Thinking About Retirement? Four Priorities

Greenwich residents intent on finding the best retirement property is the NAEBA


Whenever you set about planning for a move to a new home, particularly if you are an experienced homeowner, you usually don’t need to create a whole new priority list of factors you’ll be looking for.

But by the time you have capped off a full career and retirement is around the bend, you’re well advised to give added weight to factors that weren’t key considerations in previous house hunts. One source of advice for Greenwich residents intent on finding the best retirement property is the NAEBA—a real estate association for exclusive buyer agents. Admittedly, their list of seven “basic considerations for locating the best retirement property” includes some that are hardly limited to future retirees.

Two of them (“affordability” and “security”) are prime considerations for Greenwich house hunters of every stripe. But their list of factors that are especially important in retirement includes these four:

Maintenance—Realistically, even the most enthusiastic do-it-yourself putterers will eventually encounter physical limitations. Taking that into account can ultimately “be a literal lifesaver.”

Mobility—If Greenwich homes featuring ground floor master bedroom suites are increasingly in demand, this is one good reason.

Convenience—Your best retirement property is likely to be one with amenities within easy walking distance. Close proximity to golf or tennis facilities, shopping (Greenwich Ave., Glenville center, Cos Cob and Old Greenwich all fit the bill here), and dining will make keeping active a low-stress daily option.

Pets—Not often given a high enough priority, the emotional and physical benefits of life with the right choice of 4-footed or 2-winged friends is a factor worth considering. The best retirement property could well be one that easily accommodates them.

A youthful outlook is worth adopting throughout life—but realistic accommodation to advancing age is actually a shrewd way to maintain exactly that. If retirement will factor into the choice for your next Greenwich home, give me a call.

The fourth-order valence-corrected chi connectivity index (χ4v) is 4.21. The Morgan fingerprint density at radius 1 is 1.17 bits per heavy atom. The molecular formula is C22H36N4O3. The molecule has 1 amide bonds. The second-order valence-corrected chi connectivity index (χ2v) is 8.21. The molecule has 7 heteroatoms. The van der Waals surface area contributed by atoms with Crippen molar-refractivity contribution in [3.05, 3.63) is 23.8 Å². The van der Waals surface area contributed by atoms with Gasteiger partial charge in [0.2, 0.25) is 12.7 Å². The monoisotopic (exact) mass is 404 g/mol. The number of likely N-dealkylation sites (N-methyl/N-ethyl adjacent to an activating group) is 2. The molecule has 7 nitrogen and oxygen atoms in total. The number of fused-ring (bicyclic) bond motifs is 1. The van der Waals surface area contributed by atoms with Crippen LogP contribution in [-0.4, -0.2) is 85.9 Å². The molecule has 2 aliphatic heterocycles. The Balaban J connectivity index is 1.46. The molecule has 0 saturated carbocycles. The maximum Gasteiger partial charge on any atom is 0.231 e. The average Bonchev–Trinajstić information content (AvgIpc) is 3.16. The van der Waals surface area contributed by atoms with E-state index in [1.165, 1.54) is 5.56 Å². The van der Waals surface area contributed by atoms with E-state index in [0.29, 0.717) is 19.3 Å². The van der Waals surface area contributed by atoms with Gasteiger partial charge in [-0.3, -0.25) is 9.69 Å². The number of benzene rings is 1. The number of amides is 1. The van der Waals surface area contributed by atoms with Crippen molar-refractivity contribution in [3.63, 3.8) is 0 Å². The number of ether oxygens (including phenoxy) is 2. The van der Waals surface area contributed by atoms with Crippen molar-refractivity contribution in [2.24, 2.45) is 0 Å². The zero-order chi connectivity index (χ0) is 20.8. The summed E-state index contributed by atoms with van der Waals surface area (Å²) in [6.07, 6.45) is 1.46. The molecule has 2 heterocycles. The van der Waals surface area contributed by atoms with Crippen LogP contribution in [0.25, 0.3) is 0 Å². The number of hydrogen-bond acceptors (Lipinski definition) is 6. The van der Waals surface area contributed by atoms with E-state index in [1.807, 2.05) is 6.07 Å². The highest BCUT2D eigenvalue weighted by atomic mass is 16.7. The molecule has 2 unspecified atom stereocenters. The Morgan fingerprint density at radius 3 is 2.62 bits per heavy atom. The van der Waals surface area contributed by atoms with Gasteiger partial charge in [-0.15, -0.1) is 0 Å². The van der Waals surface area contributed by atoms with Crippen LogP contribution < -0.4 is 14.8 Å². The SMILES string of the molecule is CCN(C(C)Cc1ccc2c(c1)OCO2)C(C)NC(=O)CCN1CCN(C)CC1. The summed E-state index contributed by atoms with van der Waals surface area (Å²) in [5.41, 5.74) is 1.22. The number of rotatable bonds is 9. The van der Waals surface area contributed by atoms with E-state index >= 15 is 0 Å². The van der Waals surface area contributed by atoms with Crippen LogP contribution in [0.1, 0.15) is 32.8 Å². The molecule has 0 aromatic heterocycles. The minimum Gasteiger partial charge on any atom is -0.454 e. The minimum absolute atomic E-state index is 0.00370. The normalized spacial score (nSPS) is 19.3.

According to Homegain, a real estate marketing firm, a survey of real estate professionals say these six projects give the greatest return when selling a home:

1. CLEANING AND DECLUTTERING: From closets to bookshelves, showing a home that has not run amuk with “stuff” pays back .

2. LIGHTENING AND BRIGHTENING: Windows that sparkle, adequate light from both natural sources and fixtures create a welcoming and uplifting mood.  Get rid of those heavy velvet draperies and replace burned out bulbs is the name of the game.

3. ALL THE WORLD—OR AT LEAST A HOME ON THE MARKET—IS A STAGE! Look at your house with a critical eye.  Is the furniture laid out in the best way possible, is it inviting and welcoming?  Is there a mood created the minute a potential buyer walks through the door that makes them say, “I can see myself living here.”  A decorator or stager that can update or at least rearrange your furniture and things to their best advantage is worth their weight.

4. HOW’S THE OUTSIDE LOOK? How do the driveway, terraces/patios and grounds look after the snow season?  Having a thorough spring and fall clean up and being sure that flowers, bushes, trees and even driveways are looked after sets the right tone from the moment a car pulls in to view your home.

5. ARE THE GUTS OF THE HOUSE—THE MECHANICALS—UP TO SNUFF? Bringing an electrician, plumber and HVAC company through to replace filters, repair drips and handle any other maintenance issues will tell buyers that the home is well cared for.

6. HOW ARE THE CONDITION OF YOUR CARPETS? Carpets and rugs that are worn or soiled should be cleaned, removed or replaced.  There is nothing worse than walking in and stepping on a carpet that makes you wonder what could be living in it.

According to Homegain, a real estate marketing firm, a survey of real estate professionals say these six projects give the greatest return when selling a home:

1. CLEANING AND DECLUTTERING: From closets to bookshelves, showing a home that has not run amuk with “stuff” pays back .

2.  LIGHTENING AND BRIGHTENING: Windows that sparkle, adequate light from both natural sources and fixtures create a welcoming and uplifting mood.  Get rid of those heavy velvet draperies and replace burned out bulbs is the name of the game.

3.  ALL THE WORLD—OR AT LEAST A HOME ON THE MARKET—IS A STAGE! Look at your house with a critical eye. Is the furniture laid out in the best way possible, is it inviting and welcoming? Is there a mood created the minute a potential buyer walks through the door that makes them say, “I can see myself living here.” A decorator or stager that can update or at least rearrange your furniture and things to their best advantage is worth their weight.

4. HOW’S THE OUTSIDE LOOK? How do the driveway, terraces/patios and grounds look after the snow season? Having a thorough spring and fall clean up and being sure that flowers, bushes, trees and even driveways are looked after sets the right tone from the moment a car pulls in to view your home.

5. ARE THE GUTS OF THE HOUSE—THE MECHANICALS—UP TO SNUFF? Bringing an electrician, plumber and HVAC company through to replace filters, repair drips and handle any other maintenance issues will tell buyers that the home is well cared for.

6. HOW ARE THE CONDITION OF YOUR CARPETS? Carpets and rugs that are worn or soiled should be cleaned, removed or replaced.  There is nothing worse than walking in and stepping on a carpet that makes you wonder what could be living in it.